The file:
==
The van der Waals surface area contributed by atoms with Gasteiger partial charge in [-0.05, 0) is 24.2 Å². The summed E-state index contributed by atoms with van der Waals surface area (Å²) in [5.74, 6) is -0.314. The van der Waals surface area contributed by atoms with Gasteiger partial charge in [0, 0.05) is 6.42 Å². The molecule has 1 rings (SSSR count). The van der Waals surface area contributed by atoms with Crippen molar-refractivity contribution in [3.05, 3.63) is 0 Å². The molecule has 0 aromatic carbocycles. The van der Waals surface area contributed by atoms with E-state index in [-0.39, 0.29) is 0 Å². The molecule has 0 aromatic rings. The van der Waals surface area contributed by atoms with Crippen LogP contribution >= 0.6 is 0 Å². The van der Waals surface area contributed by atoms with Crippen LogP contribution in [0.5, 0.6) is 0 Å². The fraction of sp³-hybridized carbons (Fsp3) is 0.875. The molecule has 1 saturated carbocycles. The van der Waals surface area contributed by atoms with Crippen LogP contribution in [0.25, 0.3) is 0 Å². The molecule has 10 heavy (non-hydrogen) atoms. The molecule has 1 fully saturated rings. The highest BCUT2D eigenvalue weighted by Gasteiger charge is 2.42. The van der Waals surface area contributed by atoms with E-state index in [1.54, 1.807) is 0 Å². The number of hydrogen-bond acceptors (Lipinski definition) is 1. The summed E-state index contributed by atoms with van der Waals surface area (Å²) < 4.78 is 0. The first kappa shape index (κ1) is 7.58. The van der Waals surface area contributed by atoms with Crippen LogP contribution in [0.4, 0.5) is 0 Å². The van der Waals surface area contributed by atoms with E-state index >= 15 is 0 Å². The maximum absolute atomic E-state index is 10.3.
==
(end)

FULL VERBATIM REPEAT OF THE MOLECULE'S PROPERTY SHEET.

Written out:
The van der Waals surface area contributed by atoms with Gasteiger partial charge in [-0.05, 0) is 24.2 Å². The summed E-state index contributed by atoms with van der Waals surface area (Å²) in [5.74, 6) is -0.314. The van der Waals surface area contributed by atoms with Gasteiger partial charge in [0, 0.05) is 6.42 Å². The molecule has 1 rings (SSSR count). The van der Waals surface area contributed by atoms with Crippen molar-refractivity contribution in [3.05, 3.63) is 0 Å². The molecule has 0 aromatic carbocycles. The van der Waals surface area contributed by atoms with E-state index in [-0.39, 0.29) is 0 Å². The molecule has 0 aromatic rings. The van der Waals surface area contributed by atoms with Crippen LogP contribution >= 0.6 is 0 Å². The van der Waals surface area contributed by atoms with Crippen LogP contribution in [0.5, 0.6) is 0 Å². The fraction of sp³-hybridized carbons (Fsp3) is 0.875. The molecule has 1 saturated carbocycles. The van der Waals surface area contributed by atoms with Crippen LogP contribution in [0.25, 0.3) is 0 Å². The molecule has 10 heavy (non-hydrogen) atoms. The molecule has 1 fully saturated rings. The highest BCUT2D eigenvalue weighted by Gasteiger charge is 2.42. The van der Waals surface area contributed by atoms with E-state index in [1.54, 1.807) is 0 Å². The number of hydrogen-bond acceptors (Lipinski definition) is 1. The summed E-state index contributed by atoms with van der Waals surface area (Å²) < 4.78 is 0. The first kappa shape index (κ1) is 7.58. The van der Waals surface area contributed by atoms with Crippen LogP contribution in [0.4, 0.5) is 0 Å². The van der Waals surface area contributed by atoms with E-state index >= 15 is 0 Å². The maximum absolute atomic E-state index is 10.3.